Advocates fear service cuts will threaten independence of people living with disabilities

    A Pennsylvania advocacy organization is trying to stop state budget cuts that will diminish services for people with autism, intellectual disabilities or brain injuries.

    Government officials and social service providers have long touted the benefits of “community living” for people with intellectual and developmental disabilities; living in the least restrictive environment possible, the opportunity to work and take part in neighborhood activities.

    Joe Leonard has two adult children in their forties who have severe autism. They both live independently, have jobs, and have been getting what’s called “community integration services.” Case workers check in with them regularly, and help them with specific challenges at work and at home.

    But according to advocates, these services may soon be cut drastically in Pennsylvania, and only be offered to individuals for a very limited time. The changes are outlined in a bulletin issued by the Pennsylvania Department of Welfare. It states that going forward, community integration services will only be approved when a person has experienced a life change, or a change in their condition.  It says that these services have to have a clearly stated short-term goal. The bulletin states that services can not be offered for more than 13 weeks.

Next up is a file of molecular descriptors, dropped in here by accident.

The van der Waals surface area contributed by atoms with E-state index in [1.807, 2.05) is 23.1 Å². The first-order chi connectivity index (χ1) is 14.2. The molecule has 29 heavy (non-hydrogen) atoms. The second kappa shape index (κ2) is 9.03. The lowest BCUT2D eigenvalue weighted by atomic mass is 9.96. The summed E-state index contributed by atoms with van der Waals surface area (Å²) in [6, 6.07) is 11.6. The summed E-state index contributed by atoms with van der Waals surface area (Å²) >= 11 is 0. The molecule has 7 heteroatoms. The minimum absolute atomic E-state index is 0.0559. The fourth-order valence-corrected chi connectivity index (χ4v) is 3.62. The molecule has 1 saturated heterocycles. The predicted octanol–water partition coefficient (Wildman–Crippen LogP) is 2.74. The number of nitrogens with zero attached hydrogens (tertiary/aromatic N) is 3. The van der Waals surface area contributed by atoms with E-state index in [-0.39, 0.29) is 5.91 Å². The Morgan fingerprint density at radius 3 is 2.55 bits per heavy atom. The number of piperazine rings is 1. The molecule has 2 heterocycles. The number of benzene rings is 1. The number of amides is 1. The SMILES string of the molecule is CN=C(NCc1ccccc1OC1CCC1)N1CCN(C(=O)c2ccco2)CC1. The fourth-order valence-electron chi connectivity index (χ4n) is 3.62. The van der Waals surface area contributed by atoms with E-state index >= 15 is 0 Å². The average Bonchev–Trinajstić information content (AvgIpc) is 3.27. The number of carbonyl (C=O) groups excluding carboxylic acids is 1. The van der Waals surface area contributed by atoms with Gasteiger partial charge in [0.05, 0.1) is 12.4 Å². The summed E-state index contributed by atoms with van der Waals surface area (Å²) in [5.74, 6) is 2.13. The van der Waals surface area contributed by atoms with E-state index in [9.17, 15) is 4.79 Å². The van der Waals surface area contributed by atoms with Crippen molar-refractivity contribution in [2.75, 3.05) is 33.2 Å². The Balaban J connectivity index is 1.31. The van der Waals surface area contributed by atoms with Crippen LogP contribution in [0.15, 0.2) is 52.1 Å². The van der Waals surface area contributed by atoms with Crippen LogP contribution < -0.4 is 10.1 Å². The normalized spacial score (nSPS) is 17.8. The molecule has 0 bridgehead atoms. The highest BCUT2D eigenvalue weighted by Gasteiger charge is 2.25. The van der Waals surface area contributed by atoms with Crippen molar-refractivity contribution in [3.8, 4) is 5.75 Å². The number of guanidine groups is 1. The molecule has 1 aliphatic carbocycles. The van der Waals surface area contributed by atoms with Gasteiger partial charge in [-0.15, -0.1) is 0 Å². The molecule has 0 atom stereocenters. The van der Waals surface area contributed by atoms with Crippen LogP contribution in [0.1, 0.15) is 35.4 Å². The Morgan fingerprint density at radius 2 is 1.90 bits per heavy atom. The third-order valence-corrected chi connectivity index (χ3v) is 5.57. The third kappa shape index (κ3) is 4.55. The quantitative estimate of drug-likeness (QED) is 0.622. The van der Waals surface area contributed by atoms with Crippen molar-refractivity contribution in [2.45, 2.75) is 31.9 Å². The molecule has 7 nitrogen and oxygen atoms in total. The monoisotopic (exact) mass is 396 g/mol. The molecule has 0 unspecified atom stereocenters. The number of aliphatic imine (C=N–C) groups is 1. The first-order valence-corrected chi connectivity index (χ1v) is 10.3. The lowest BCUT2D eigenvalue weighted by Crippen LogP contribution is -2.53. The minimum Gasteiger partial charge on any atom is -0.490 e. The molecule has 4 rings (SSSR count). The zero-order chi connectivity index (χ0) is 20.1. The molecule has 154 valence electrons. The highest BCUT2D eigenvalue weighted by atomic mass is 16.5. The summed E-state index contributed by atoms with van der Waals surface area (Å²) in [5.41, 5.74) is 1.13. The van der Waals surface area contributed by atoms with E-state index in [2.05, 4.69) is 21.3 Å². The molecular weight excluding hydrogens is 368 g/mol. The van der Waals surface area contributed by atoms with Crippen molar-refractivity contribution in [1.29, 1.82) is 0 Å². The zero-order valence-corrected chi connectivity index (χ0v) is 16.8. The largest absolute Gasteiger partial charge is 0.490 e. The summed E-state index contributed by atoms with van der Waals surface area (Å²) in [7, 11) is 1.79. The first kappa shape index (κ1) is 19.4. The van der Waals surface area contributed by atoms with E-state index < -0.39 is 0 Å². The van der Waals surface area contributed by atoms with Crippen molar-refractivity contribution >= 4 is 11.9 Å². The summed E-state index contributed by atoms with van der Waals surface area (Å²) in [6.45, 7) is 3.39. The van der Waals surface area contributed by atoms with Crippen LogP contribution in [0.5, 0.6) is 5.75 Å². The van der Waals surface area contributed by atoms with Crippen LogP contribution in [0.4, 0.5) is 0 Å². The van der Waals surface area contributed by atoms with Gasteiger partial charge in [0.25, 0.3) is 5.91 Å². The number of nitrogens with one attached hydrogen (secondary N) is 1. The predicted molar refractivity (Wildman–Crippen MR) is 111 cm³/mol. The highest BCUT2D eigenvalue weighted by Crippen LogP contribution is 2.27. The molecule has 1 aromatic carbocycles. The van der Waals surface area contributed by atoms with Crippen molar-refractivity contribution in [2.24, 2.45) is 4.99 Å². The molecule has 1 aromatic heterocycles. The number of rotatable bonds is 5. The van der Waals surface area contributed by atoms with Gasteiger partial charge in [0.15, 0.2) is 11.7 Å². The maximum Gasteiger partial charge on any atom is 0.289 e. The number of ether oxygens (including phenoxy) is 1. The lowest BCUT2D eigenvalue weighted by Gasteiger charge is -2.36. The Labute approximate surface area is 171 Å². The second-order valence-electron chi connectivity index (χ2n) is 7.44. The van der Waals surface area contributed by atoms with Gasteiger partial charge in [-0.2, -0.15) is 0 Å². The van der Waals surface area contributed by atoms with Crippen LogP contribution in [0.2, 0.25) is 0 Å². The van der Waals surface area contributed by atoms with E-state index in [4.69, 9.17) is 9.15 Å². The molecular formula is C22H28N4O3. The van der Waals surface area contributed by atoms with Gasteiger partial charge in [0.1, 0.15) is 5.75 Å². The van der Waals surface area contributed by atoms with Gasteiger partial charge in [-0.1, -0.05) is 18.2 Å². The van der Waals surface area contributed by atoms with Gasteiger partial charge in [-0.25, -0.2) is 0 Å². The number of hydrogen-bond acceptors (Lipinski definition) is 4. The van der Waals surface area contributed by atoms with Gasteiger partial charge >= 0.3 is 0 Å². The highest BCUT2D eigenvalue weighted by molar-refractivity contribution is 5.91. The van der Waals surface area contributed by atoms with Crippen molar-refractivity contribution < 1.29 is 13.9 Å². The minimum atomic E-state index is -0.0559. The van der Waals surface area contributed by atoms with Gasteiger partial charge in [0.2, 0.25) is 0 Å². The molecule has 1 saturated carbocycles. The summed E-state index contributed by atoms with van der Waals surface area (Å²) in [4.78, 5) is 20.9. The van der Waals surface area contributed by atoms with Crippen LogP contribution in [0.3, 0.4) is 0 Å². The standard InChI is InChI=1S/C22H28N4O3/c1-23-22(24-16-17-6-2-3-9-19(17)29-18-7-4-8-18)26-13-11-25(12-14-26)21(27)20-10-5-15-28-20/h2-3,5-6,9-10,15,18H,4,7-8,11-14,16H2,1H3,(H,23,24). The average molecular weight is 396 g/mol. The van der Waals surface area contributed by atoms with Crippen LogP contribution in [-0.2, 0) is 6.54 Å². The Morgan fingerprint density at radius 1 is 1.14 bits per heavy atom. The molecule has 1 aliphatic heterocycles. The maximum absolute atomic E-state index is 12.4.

Joe Leonard says this would be life-changing for his children. “Basically they would be faced with institutionalization, their impairments are sufficient that they require care, guidance, and supervision for their health and safety,” said Leonard.

    Leonard and his wife are both in their seventies and say they can not care for their children in their own home any longer.

    The Disability Rights Network has filed a formal complaint with the federal Centers for Medicare and Medicaid Services to prevent the budget cuts.

    Mark Murphy, CEO of the Disability Rights Network, says these ongoing services are essential for people who are living with autism or brain injuries.

    He says that cutting them will mean a step back for many people who are currently living independently. He adds that the cost of living in institutions is higher than providing services to people who are living independently.

    Representatives from the Pennsylvania Department of Welfare did not return repeated requests to comment on this issue.

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